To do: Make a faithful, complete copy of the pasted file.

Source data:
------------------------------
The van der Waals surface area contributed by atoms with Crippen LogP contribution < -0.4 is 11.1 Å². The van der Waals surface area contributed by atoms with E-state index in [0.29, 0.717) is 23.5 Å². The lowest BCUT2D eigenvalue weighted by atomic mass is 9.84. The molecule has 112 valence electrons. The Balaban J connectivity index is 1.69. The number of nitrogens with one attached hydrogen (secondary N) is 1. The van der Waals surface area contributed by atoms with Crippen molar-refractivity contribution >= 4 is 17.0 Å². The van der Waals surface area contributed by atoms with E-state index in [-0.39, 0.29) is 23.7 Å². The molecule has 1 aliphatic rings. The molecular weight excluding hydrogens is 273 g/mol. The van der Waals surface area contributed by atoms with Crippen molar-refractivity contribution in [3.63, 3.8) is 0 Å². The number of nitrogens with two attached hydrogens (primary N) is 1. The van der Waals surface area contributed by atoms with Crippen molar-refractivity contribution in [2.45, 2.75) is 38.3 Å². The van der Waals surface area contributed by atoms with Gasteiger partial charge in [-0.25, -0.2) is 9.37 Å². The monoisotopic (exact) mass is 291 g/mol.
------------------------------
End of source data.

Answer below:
The van der Waals surface area contributed by atoms with Crippen LogP contribution < -0.4 is 11.1 Å². The van der Waals surface area contributed by atoms with E-state index in [0.29, 0.717) is 23.5 Å². The lowest BCUT2D eigenvalue weighted by atomic mass is 9.84. The molecule has 112 valence electrons. The Balaban J connectivity index is 1.69. The number of nitrogens with one attached hydrogen (secondary N) is 1. The van der Waals surface area contributed by atoms with Crippen molar-refractivity contribution >= 4 is 17.0 Å². The van der Waals surface area contributed by atoms with E-state index in [-0.39, 0.29) is 23.7 Å². The molecule has 1 aliphatic rings. The molecular weight excluding hydrogens is 273 g/mol. The van der Waals surface area contributed by atoms with Crippen molar-refractivity contribution in [3.63, 3.8) is 0 Å². The number of nitrogens with two attached hydrogens (primary N) is 1. The van der Waals surface area contributed by atoms with Crippen molar-refractivity contribution in [2.45, 2.75) is 38.3 Å². The van der Waals surface area contributed by atoms with Gasteiger partial charge in [-0.25, -0.2) is 9.37 Å². The monoisotopic (exact) mass is 291 g/mol.